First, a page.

We spend a whole heck of a lot of time talking about torque. How to create it, when to create it, where to place it, why it’s important, etc. Generally, the gist is that we have this stuff called slack and it is ruining our Jiu Jitsu, so we need to get rid of it wherever possible! In reality, exactly the opposite is the case: slack plays just as important a role in our game as torque. Let’s start to think about when creating slack is something to strive for.
Why would we want slack?
In short, slack is a necessary component to escape. All escapes begin with slack. Consider this: if an opponent is pulling you in and controlling part of your body, how do you intend to get away? You would need to regain control by creating slack (actually, we’re just getting back to neutral) and move. For instance, if your opponent is passing your guard with a bullfighter pass , your goal is to keep their shoulders off of you and to hip escape away. Pressing their shoulders off of you inhibits their ability to set a fixed point and subsequently create torque. Whoa… Fixed point, create torque… This should all be sounding very familiar. Essentially, creating slack is just undoing the torque. Let’s take a look at how we can create slack using extension and rotation to facilitate escapes.
How do I create slack?
Before we think about creating slack, let’s revisit how to create torque. My favorite example is side control. As the top player in side control we first use rotation (pulling our partner into us) and then extension (driving from our hips through our shoulders) to create torque. If slack is simply the opposite of torque, then it stands to reason that to create slack we should first extend and then rotate! Make sense? Let’s imagine the bottom player in side control (I can see your face cringing from that cross face). When we’re being coached to escape we’re often told “Frame, create space, and re-guard.” That’s great coaching during a competition, clean, clear, and concise. But as always, it’s only worthwhile if we know what all of that means!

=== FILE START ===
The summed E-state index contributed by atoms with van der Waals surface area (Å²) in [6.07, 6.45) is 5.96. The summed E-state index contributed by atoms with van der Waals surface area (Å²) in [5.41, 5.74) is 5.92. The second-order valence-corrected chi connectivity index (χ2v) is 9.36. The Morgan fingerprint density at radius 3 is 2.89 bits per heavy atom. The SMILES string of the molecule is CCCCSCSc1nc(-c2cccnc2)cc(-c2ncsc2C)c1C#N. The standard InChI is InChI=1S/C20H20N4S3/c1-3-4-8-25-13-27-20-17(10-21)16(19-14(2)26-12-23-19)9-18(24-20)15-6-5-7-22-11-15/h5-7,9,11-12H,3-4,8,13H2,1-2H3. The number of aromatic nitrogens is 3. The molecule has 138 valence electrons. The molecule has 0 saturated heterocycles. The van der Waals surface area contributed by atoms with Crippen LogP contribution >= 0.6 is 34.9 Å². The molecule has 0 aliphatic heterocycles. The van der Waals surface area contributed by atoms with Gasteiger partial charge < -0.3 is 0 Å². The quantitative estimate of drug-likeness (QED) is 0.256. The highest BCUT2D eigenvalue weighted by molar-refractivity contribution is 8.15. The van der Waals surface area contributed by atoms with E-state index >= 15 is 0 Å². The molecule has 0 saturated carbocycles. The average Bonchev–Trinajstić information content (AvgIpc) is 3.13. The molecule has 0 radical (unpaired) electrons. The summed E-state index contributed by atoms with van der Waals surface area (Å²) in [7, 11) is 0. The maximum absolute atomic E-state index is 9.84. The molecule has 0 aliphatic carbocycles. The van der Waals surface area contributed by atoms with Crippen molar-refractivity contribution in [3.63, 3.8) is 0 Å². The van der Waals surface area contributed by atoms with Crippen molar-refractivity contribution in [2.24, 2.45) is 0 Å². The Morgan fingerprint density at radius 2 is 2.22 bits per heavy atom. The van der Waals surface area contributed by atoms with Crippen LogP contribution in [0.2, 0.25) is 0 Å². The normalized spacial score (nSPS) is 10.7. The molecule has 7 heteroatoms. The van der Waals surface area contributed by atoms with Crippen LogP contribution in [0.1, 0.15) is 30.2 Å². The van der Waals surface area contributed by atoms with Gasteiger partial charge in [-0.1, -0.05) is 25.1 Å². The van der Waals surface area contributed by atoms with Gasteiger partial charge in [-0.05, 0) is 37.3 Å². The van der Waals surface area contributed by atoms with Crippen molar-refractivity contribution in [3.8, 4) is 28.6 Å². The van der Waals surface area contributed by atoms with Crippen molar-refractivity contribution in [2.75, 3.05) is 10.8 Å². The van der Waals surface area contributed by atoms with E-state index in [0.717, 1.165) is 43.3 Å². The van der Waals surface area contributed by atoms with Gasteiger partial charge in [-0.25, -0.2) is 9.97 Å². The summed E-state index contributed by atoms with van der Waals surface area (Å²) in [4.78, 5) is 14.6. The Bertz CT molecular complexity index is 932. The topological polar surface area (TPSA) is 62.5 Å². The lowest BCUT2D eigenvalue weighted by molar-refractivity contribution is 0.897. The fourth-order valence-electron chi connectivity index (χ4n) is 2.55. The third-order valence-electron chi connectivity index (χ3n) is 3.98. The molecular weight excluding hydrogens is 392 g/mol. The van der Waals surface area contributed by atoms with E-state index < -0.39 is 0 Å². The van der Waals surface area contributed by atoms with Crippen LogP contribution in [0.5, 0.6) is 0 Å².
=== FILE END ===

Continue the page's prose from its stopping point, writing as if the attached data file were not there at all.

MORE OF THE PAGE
Framing is the first part of extension. Essentially, you can think of it as a fixed point or where your force will be applied. Similarly, because our frame usually consists of using larger body parts it may be easier to think of it as a brace. The “create space” part refers to what we are talking about here- creating slack. To do so, we extend through our braces to introduce a small amount of slack into the system and rotate our way into more slack via a hip escape. Having effectively created and moved into slack, we are now free to re-guard and begin to attack our opponent. Remember, Extension-> Rotation.
Escaping from mount illustrates a similar scenario. To escape from mount you must first bridge (extend) and then hip escape (rotate) to create enough slack to re-guard. Alternatively, think about what your opponent is doing when they are mounted on top of you. In order to maintain control, your opponent must rotate their hips into you, and then extend through you. Why does this work? The rotation is allowing them to apply force more efficiently (not to mention take your spine out of alignment!) and the extension through your hips directly opposes your extension!
Jiu Jitsu as a “Zero Sum” game
Now that we have thought about slack for a moment, I want to talk a bit about the philosophy behind the relationship between slack and torque. You may have heard one of us say “Jiu Jitsu is a zero sum game.” On the off chance you didn’t completely understand that saying the first few times you’ve heard it, let’s break it down. I like to think about Jiu Jitsu as a big game of Tug-of-war. You and your opponent are at either end of the rope and the ribbon hanging in the middle is the slack. When one person is effectively creating torque and controlling the slack, they are winning the game of tug-of-war. While the other player is escaping and regaining control of (or creating) slack, the rope is being pulled back into neutral territory- the slack is once again up for grabs. Now it is up to both players to try to recapture the slack (i.e., create more torque) to get the rope onto their side.
You can imagine if both players are evenly matched and they are effectively nullifying their opponent’s advances, the slack remains up for grabs! The players’ tactics are canceling one another out, hence the “zero sum” game. While you roll this month, try to think about not only creating slack, but capturing it once you’ve escaped.